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The Transcontinental Railroad: Blood, Sweat, Tears And An American Dream

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The late 19th Century was a revolutionizing period in American History evident by the Industrial Revolution and the Civil War. However, it was the completion of the Transcontinental Railroad which profoundly changed the United States. The discovery of gold, the acquisition of Mexican territories and the continued settlement of the West increased the need for a primary railway system connecting the East and the West Coasts.

The Transcontinental Continental Railroad aided the settling of the west and closed the last of the remaining frontier, bringing newfound economic growth, such as mining farming and cattle ranching to our burgeoning country. On May 10, 1869, near Promontory Summit, Utah, a boisterous crowd gathered to witness the completion of one of the greatest engineering feats of the 19th Century: the first Transcontinental Railroad. The breathtaking moment as the Golden Spike was driven in marked the culmination of six years of grueling work by ingenious entrepreneurs whose unscrupulous financing got the line laid, brilliant engineers who charted the railroad's course and hurdled the geological obstacles in its way, armies of workers who labored relentlessly on the enterprise and the lives of countless Native Americans which were destroyed in its wake. The First Transcontinental Railroad served as a vital link for trade, commerce and travel that joined the eastern and western halves of late 19th century America.

The latter half of the 19th century was a time of expansion in America. The discovery of gold near Sutter's mill in California in 1848 resulted in a huge influx of people lured by the promise of "free gold" into California. During 1849, 55,000 people traveled along overland routes and another 25,000 voyaged the sea to California (Howard 65). With large numbers of people heading west, the deficiency of travel and trade across America shifted the focus of Congress. A transcontinental railroad was proposed. The railroad was considered the key to westward expansion and imperative to the economic future of the country. A cross-country route would unlock the west by reducing the time required for the journey and eliminating countless hardships involved with traveling across the vast terrain of America; thus, encouraging further settlement of the west, expanding and developing the interior of the nation and bolstering the economy through increased trade routes.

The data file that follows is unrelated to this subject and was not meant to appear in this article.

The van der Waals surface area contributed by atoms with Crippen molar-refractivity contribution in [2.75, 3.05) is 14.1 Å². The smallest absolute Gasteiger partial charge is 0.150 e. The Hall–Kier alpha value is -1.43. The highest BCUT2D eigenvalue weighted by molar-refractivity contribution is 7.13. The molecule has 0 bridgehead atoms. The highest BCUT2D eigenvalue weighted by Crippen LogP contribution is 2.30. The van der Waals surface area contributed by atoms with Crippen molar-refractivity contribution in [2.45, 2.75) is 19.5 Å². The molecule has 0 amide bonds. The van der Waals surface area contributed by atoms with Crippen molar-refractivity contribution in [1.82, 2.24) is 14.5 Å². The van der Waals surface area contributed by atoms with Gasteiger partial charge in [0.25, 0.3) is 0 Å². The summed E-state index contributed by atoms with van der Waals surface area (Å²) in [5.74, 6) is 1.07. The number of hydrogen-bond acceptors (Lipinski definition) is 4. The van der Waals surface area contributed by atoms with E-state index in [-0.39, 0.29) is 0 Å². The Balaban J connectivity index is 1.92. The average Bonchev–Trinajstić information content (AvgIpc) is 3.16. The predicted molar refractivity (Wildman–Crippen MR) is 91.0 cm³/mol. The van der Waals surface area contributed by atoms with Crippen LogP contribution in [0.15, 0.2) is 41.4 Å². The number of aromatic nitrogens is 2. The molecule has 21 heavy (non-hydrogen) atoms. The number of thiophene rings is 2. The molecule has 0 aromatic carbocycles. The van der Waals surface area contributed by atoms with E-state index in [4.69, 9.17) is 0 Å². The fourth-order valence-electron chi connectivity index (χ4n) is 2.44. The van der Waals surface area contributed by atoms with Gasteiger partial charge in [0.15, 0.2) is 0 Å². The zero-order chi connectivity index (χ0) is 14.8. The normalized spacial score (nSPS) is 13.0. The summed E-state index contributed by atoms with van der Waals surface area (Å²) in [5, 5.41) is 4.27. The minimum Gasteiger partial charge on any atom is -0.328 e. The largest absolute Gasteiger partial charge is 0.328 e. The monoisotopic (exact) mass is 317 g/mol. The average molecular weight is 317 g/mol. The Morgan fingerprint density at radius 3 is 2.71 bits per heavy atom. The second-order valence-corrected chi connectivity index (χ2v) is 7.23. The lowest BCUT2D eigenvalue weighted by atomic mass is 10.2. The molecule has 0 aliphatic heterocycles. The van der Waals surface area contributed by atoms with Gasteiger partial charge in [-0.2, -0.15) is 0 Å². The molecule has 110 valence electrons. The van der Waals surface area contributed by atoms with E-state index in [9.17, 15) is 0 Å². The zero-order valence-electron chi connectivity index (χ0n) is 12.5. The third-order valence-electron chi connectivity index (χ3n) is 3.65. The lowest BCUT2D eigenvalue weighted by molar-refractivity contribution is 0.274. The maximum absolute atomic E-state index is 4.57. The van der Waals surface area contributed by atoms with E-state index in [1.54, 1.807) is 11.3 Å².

The Pacific Railroad Act of 1862

Congress, throughout the 19th century, faced the question of whether it should assist in constructing a railroad which would cross the entire country. Pacific Railroad bills which proposed the granting of lands, subsidies, and as much as ninety million dollars to the construction of the railroad were introduced in Congress. None of the bills were passed since a route could not be decided on. Congress was split along geographical lines; northerners wanted a northern route and southerners wanted a southern route due to the issue of slavery in the "New West" (Howard 57). Congress was divided as to whether slavery should be permitted in the new states. Northerners pressed for a northern route extending from Chicago and St. Louis to northern California, a free state (Howard 65). Southerners continually advocated a southern route and spurred the Gadsden Purchase in 1853 of 45,535 square miles of land south of the Gila River and east to El Paso del Norte